PART ONE – The Fire Is Lit

PART TWO – Fusing and Refusing

PART THREE – The Outpouring

PART FOUR – Breaking the Mold


PART SIX – Hammer and Anvil

PART SEVEN – Well and Fitly Shaped



It is becoming more and more widely accepted that Ice Ages coincide with the passage of the Solar System through the spiral arms of our galaxy. It therefore occurred to me to wonder what would become of a species that evolved intelligence just before their planet’s transit of a gas-cloud far denser than the one in Orion which the Earth has recently—in cosmic terms—traversed.

In my attempt to invent its history I have frequently relied on the advice of Mr. Ian Ridpath, whose prompt and generous aid I gratefully acknowledge.



In the center of the huge rotating artificial globe the folk assembled to await retelling of an age-old story.

Before them swam a blur of light. Around them was a waft of pheromones. Then sound began, and images took form.

A sun bloomed, with its retinue of planets, moons and comets. One was the budworld. Slowly—yet how much more swiftly than in the real past!—a wild planet curved out of space towards what had once been their race’s home.

“If only they had known…!” somebody murmured.

“But they did not!” the instructor stressed. “Remember that, throughout the whole of what you are to watch! You are not here to pity them, but to admire!”





Now the sun was down, the barq was growing tired. The current opposing her was swift, and there was a real risk she might be driven against the rocks that beset the channel and puncture her gas-bladders. After countless attempts to sting her into more vigorous activity, the steersman laid by his goad and grumpily tipped into her maw the last barrelful of the fermented fish and seaweed which served to nourish boat, crew and passengers alike. Waiting for the belch that would signal its digestion, he noticed Jing watching from her saddle of lashed planks, as anxious as though his weather-sense were predicting storms, and laughed.

“You won’t be a-dream before we get where we’re bound!” he promised in the coarse northern speech which the foreigner had scarcely yet attuned his hearing to.

It was hard to realize there was anywhere worth traveling to in this barren landscape. Most of the time the shore was veiled with rags of fog, because the water was so much warmer than the air. What a place to choose for studying the sky! Even though, with the sun setting so much earlier every day, it was possible to believe in the legend which had lured him hither: a night that lasted almost half a year. Not that there could ever be total darkness; here, as everywhere, the Bridge of Heaven—what these northerners called the Maker’s Sling—curved in its gleaming arc across the welkin. And, near the horizon, less familiar and altogether awe-inspiring, the New Star was framed in its irregular square of utter black like a jewel on a pad of swart-fur.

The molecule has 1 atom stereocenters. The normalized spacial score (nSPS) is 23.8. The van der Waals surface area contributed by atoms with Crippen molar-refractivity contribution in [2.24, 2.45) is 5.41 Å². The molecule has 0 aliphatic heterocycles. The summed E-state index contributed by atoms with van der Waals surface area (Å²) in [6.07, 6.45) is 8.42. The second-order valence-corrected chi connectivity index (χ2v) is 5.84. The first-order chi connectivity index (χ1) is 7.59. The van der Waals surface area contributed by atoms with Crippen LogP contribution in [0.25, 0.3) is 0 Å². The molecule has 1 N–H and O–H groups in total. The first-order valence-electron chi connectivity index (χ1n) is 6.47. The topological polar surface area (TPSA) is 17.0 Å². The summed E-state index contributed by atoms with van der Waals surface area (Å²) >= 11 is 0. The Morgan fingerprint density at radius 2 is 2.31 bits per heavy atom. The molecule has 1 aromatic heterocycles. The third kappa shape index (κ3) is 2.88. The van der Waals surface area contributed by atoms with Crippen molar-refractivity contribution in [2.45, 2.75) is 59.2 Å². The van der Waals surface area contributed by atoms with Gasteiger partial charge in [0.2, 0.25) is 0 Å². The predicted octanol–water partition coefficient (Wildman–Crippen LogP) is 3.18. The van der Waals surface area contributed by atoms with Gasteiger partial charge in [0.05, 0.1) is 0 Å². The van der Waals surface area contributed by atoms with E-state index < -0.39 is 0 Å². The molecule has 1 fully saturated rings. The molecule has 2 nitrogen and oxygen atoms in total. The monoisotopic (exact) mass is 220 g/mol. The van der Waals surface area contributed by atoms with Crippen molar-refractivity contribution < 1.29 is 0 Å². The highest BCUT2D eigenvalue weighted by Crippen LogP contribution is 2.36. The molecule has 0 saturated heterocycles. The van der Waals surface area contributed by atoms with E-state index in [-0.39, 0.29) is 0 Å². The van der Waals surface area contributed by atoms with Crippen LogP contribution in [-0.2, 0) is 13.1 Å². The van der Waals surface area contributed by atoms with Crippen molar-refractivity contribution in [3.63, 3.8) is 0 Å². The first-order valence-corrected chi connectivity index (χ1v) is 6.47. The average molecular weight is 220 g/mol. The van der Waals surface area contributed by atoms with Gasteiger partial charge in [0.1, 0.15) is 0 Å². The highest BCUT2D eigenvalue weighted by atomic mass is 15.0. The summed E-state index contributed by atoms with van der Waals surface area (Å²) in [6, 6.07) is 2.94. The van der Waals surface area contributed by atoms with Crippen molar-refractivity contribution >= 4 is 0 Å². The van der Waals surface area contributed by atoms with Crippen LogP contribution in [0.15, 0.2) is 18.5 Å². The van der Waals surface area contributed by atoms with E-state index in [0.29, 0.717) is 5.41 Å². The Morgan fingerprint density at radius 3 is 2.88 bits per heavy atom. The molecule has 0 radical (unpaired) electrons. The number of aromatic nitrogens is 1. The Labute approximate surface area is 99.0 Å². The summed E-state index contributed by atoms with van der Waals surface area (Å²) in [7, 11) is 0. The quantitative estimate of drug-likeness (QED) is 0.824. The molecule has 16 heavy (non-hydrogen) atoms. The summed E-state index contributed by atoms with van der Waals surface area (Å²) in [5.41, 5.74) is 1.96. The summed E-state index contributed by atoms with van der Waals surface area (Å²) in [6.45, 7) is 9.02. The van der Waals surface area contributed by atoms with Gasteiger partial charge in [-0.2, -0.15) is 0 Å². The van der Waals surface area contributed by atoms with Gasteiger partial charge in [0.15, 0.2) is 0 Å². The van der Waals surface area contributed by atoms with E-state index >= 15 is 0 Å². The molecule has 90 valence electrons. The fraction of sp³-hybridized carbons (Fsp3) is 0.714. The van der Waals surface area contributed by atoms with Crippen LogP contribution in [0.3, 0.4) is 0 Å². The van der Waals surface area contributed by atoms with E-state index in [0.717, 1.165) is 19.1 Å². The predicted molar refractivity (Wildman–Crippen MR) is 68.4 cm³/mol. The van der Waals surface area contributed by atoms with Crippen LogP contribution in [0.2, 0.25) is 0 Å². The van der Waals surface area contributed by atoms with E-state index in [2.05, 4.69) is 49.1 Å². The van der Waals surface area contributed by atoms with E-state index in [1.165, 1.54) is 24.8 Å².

But neither that celestial mystery, nor the prospect of going hungry, was what preyed most on the mind of Ayi-Huat Jing, court astrologer and envoy plenipotentiary of His Most Puissant Majesty Waw-Yint, Lord of the Five-Score Islands of Ntah. Compelled by his sworn oath, a whole miserable year ago he had set forth in state, riding the finest mount in his master’s herd and accompanied by forty prongsmen and ten banners inscribed with his rank and status. His mission was to seek out wise folk beyond the mountains that ringed the Lake of Ntah and inquire of them the meaning of the New Star. His countrymen had long imagined that they understood the reason why the heavens changed—for change they definitely did. He carried with him a fat roll of parchment sheets on which had been copied star-maps depicting the sky on the accession-dates of the last score rulers of Ntah, and on the date of every eclipse during their reigns. Sixteen stars were shown on the most recent which in olden times had not been there, and marks recorded others which had appeared and faded in a matter of days. But there had never been one so brilliant, or so long-lasting, or in so black a patch of sky. According to the philosophers of Ntah, right action was reflected in heaven, and sufficient of it earned a diminution of the darkness. Eventually, they promised, the time would come when the heavens would be as bright by night as by day.

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Categories: John Brunner